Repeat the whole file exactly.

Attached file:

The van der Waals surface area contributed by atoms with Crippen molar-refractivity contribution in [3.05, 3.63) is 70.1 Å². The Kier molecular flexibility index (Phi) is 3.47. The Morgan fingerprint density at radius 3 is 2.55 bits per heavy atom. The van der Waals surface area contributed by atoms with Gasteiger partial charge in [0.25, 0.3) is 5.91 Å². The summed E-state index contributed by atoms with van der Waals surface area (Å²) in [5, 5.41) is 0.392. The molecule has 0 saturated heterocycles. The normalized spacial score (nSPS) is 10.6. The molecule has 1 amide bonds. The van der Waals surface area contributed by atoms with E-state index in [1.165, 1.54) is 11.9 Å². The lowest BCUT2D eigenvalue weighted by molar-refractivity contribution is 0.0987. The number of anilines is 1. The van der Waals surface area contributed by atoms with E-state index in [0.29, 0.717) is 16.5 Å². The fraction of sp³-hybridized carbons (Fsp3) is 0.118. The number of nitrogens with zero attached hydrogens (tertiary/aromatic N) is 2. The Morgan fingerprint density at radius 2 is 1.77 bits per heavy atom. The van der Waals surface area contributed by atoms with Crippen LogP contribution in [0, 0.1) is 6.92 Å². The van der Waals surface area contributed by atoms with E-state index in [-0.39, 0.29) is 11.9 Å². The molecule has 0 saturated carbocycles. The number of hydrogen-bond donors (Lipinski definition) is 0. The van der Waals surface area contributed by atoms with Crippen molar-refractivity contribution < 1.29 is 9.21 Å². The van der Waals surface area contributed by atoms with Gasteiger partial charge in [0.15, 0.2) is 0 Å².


The van der Waals surface area contributed by atoms with Crippen molar-refractivity contribution in [3.05, 3.63) is 70.1 Å². The Kier molecular flexibility index (Phi) is 3.47. The Morgan fingerprint density at radius 3 is 2.55 bits per heavy atom. The van der Waals surface area contributed by atoms with Gasteiger partial charge in [0.25, 0.3) is 5.91 Å². The summed E-state index contributed by atoms with van der Waals surface area (Å²) in [5, 5.41) is 0.392. The molecule has 0 saturated heterocycles. The normalized spacial score (nSPS) is 10.6. The molecule has 1 amide bonds. The van der Waals surface area contributed by atoms with E-state index in [1.165, 1.54) is 11.9 Å². The lowest BCUT2D eigenvalue weighted by molar-refractivity contribution is 0.0987. The number of anilines is 1. The van der Waals surface area contributed by atoms with E-state index in [0.29, 0.717) is 16.5 Å². The fraction of sp³-hybridized carbons (Fsp3) is 0.118. The number of nitrogens with zero attached hydrogens (tertiary/aromatic N) is 2. The Morgan fingerprint density at radius 2 is 1.77 bits per heavy atom. The van der Waals surface area contributed by atoms with Crippen LogP contribution in [0, 0.1) is 6.92 Å². The van der Waals surface area contributed by atoms with E-state index in [-0.39, 0.29) is 11.9 Å². The molecule has 0 saturated carbocycles. The number of hydrogen-bond donors (Lipinski definition) is 0. The van der Waals surface area contributed by atoms with Crippen molar-refractivity contribution < 1.29 is 9.21 Å². The van der Waals surface area contributed by atoms with Gasteiger partial charge in [0.15, 0.2) is 0 Å².